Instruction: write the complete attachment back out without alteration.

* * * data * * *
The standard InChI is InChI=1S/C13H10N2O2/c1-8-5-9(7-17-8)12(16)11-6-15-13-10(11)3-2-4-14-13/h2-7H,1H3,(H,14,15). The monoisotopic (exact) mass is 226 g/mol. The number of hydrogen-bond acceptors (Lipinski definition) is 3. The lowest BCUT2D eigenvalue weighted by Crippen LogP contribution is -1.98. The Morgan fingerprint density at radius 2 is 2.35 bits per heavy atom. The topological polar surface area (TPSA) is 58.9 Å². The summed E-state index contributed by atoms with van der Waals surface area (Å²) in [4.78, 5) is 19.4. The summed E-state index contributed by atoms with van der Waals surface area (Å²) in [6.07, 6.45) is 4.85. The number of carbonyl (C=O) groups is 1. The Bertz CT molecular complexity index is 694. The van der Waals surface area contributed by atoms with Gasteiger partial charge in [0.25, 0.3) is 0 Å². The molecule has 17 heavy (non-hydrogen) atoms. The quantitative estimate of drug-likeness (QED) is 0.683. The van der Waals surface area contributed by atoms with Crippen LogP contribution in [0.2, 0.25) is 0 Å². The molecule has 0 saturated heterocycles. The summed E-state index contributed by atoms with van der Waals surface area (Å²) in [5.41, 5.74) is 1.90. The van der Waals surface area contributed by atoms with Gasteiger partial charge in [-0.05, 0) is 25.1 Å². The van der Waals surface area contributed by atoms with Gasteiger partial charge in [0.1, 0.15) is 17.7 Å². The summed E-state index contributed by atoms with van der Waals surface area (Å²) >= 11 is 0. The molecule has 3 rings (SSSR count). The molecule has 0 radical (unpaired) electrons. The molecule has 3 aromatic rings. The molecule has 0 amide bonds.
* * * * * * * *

The standard InChI is InChI=1S/C13H10N2O2/c1-8-5-9(7-17-8)12(16)11-6-15-13-10(11)3-2-4-14-13/h2-7H,1H3,(H,14,15). The monoisotopic (exact) mass is 226 g/mol. The number of hydrogen-bond acceptors (Lipinski definition) is 3. The lowest BCUT2D eigenvalue weighted by Crippen LogP contribution is -1.98. The Morgan fingerprint density at radius 2 is 2.35 bits per heavy atom. The topological polar surface area (TPSA) is 58.9 Å². The summed E-state index contributed by atoms with van der Waals surface area (Å²) in [4.78, 5) is 19.4. The summed E-state index contributed by atoms with van der Waals surface area (Å²) in [6.07, 6.45) is 4.85. The number of carbonyl (C=O) groups is 1. The Bertz CT molecular complexity index is 694. The van der Waals surface area contributed by atoms with Gasteiger partial charge in [0.25, 0.3) is 0 Å². The molecule has 17 heavy (non-hydrogen) atoms. The quantitative estimate of drug-likeness (QED) is 0.683. The van der Waals surface area contributed by atoms with Crippen LogP contribution in [0.2, 0.25) is 0 Å². The molecule has 0 saturated heterocycles. The summed E-state index contributed by atoms with van der Waals surface area (Å²) in [5.41, 5.74) is 1.90. The van der Waals surface area contributed by atoms with Gasteiger partial charge in [-0.05, 0) is 25.1 Å². The van der Waals surface area contributed by atoms with Gasteiger partial charge in [0.1, 0.15) is 17.7 Å². The summed E-state index contributed by atoms with van der Waals surface area (Å²) >= 11 is 0. The molecule has 3 rings (SSSR count). The molecule has 0 radical (unpaired) electrons. The molecule has 3 aromatic rings. The molecule has 0 amide bonds.